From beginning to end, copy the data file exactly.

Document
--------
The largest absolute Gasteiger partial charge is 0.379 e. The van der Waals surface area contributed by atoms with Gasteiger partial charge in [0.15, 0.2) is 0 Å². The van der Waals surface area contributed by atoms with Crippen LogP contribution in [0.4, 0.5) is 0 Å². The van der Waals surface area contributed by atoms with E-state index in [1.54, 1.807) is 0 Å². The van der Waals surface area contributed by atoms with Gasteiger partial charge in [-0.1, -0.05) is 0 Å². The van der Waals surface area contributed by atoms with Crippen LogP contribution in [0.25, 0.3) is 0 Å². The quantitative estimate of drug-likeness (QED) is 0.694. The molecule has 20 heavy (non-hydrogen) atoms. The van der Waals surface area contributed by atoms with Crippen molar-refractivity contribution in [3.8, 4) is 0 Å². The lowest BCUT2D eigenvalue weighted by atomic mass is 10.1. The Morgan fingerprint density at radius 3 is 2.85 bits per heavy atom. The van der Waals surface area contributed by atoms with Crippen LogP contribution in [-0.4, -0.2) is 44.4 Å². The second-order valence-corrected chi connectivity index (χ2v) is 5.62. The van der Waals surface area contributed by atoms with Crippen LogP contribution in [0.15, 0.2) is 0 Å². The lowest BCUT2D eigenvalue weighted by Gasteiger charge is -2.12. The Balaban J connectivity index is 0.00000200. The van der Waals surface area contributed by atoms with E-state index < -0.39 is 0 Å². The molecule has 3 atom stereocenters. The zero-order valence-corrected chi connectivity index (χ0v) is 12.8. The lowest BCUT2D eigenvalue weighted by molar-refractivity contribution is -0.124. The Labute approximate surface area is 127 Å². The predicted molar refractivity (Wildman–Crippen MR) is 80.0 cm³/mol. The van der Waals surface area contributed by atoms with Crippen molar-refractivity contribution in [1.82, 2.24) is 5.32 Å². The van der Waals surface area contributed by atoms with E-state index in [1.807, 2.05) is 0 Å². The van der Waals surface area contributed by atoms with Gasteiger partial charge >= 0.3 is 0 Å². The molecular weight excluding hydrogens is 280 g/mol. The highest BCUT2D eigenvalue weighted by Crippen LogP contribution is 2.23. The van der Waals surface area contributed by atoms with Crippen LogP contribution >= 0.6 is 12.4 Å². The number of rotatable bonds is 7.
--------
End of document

The largest absolute Gasteiger partial charge is 0.379 e. The van der Waals surface area contributed by atoms with Gasteiger partial charge in [0.15, 0.2) is 0 Å². The van der Waals surface area contributed by atoms with Crippen LogP contribution in [0.4, 0.5) is 0 Å². The van der Waals surface area contributed by atoms with E-state index in [1.54, 1.807) is 0 Å². The van der Waals surface area contributed by atoms with Gasteiger partial charge in [-0.1, -0.05) is 0 Å². The van der Waals surface area contributed by atoms with Crippen LogP contribution in [0.25, 0.3) is 0 Å². The quantitative estimate of drug-likeness (QED) is 0.694. The molecule has 20 heavy (non-hydrogen) atoms. The van der Waals surface area contributed by atoms with Crippen molar-refractivity contribution in [3.8, 4) is 0 Å². The lowest BCUT2D eigenvalue weighted by atomic mass is 10.1. The Morgan fingerprint density at radius 3 is 2.85 bits per heavy atom. The van der Waals surface area contributed by atoms with Crippen LogP contribution in [-0.4, -0.2) is 44.4 Å². The second-order valence-corrected chi connectivity index (χ2v) is 5.62. The van der Waals surface area contributed by atoms with Crippen LogP contribution in [0.15, 0.2) is 0 Å². The lowest BCUT2D eigenvalue weighted by Gasteiger charge is -2.12. The Balaban J connectivity index is 0.00000200. The van der Waals surface area contributed by atoms with E-state index < -0.39 is 0 Å². The molecule has 3 atom stereocenters. The zero-order valence-corrected chi connectivity index (χ0v) is 12.8. The lowest BCUT2D eigenvalue weighted by molar-refractivity contribution is -0.124. The Labute approximate surface area is 127 Å². The predicted molar refractivity (Wildman–Crippen MR) is 80.0 cm³/mol. The van der Waals surface area contributed by atoms with Crippen molar-refractivity contribution in [1.82, 2.24) is 5.32 Å². The van der Waals surface area contributed by atoms with E-state index in [1.807, 2.05) is 0 Å². The van der Waals surface area contributed by atoms with Gasteiger partial charge >= 0.3 is 0 Å². The molecular weight excluding hydrogens is 280 g/mol. The highest BCUT2D eigenvalue weighted by Crippen LogP contribution is 2.23. The van der Waals surface area contributed by atoms with Crippen LogP contribution >= 0.6 is 12.4 Å². The number of rotatable bonds is 7.